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From Huawei to the Internet Things: A brief explanatory article 5G and the risks to Canadian security



The Canadian 5G build-in plan, which could be deployed around 2020, has been in prime interest in recent months after the Canadian authorities arrested executives on Huawei Technologies in China. Ottawa is now under increasing pressure to block Huawei from developing its 5G technology in Canada because experts warn it would pose a national security risk.

But what exactly are 5G networks? And why are security concerns? Here we (very) briefly explain what is 5G and why it matters:

What is 5G?

Fifth generation of networks or 5G are basically a faster and more reliable version of wireless. They come up with four generations of previous improvements. 2G brought us text messages while 4G introduced video streaming and other options that allowed us to access a range of new mobile services such as Uber and Spotify.

5G is a massive step forward in such wireless technology. Unlike previous networks that basically connected devices through unidirectional interactions, 5G would have countless points of connectivity, creating something that could be thought of as a network sample or what experts call the "network of networks."

If technology is used to the full potential, technology would draw data from virtually any device – from mobile phones to autonomous cars to home appliances (say, for example, smart devices that catalog and organize food stored in a refrigerator). It will also be much faster. Users will be able to download a two-hour film in less than four seconds, roughly from about six minutes (or 26 hours under 3G).

How does it work?

This device connection, also called the Internet of Things (IoT), would require the transfer of huge amounts of data. Existing installations simply can not do this fast increase.

"The bottom line is that this unit that will push more data will require a huge amount of throughput," said Glenn McDougall of Doyletech Corp.

Data in the 5G network will be transmitted through hardware such as satellites, antennas and sensors, as well as top-notch software. Most of this data comes through super-small satellites, which start with companies more and more often and at a much lower cost.

Planet Labs, an American company, is currently launching up to 300 small orbiting satellites capable of photographing the entire Earth's Earth daily (the satellite weighs 12 pounds and is not bigger than bread, unlike the tiny satellites launched by space agencies that had size of a small or larger car).

Who are the players?

Telus and BCE or Bell Canada are working together to build 5G technology together with Huawei. Their Canadian rival Rogers is working together with Ericsson's telecommunications operator Ericsson – Huawei's main rival.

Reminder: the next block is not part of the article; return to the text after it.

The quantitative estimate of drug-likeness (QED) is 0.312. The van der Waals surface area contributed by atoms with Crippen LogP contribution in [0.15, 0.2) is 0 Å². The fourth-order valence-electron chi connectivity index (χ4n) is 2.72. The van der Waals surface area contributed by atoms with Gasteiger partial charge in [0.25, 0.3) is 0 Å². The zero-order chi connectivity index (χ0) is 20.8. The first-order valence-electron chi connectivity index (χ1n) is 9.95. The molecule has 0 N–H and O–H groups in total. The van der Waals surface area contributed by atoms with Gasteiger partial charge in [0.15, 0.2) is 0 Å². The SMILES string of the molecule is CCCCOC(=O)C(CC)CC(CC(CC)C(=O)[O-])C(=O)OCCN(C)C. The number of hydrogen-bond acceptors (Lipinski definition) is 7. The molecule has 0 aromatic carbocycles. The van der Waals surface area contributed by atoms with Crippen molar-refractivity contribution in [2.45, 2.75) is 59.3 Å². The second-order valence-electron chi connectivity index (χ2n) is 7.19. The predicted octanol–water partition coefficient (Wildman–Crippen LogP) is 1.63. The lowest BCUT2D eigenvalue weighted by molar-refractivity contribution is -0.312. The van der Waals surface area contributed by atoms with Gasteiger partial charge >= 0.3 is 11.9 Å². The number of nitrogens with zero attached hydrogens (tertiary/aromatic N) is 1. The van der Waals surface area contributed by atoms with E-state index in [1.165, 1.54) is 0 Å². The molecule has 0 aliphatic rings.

Nokia, Samsung and ZTE in China are other major developers of 5G. Last week, Navdeep Bains, the Minister for Innovation, Science and Economic Development, announced $ 40 million of new funding for Nokia, operating in Canada.

Modular chipset 5G is displayed after Huawei's presentation in Beijing on January 24, 2019.

Andy Wong / AP

Why is the security risk?

Ottawa is currently reviewing Huawei's offer to develop 5G technology in Canada. Security experts have warned that the Chinese government can use Huawei to capture sensitive data. This is largely due to fears that Chinese companies, especially state-owned companies, are forced to act on behalf of the Communist Party of China if they so request. A similar argument was raised against the proposed $ 1.5 billion takeover of the Canadian construction firm Aecon last year by a Chinese conglomerate that was eventually blocked by Ottawa.

Experts say the huge amount of connectivity and integrated character of the 5G network give hackers much greater access to the system through so-called "back doors." And the risks are much higher: data distortion in the large 5G network would provide which is much deeper than in today's networks.

The New Cold War?

Experts warn that the differences above 5G are just the beginning of a larger technological struggle between the US and China, some called "New Cold War". After years of increased cooperation between governments and technology-building companies such as 5G, other geopolitical problems are starting to disrupt this progress.

In particular, the expanding US-China trade war and the threats of US President Donald Trump to ban some Chinese technology companies from the US supply chain could further divide the global technology scene. It has remained unchanged, which could lead to technological progress between countries being much less uniform and integrated.


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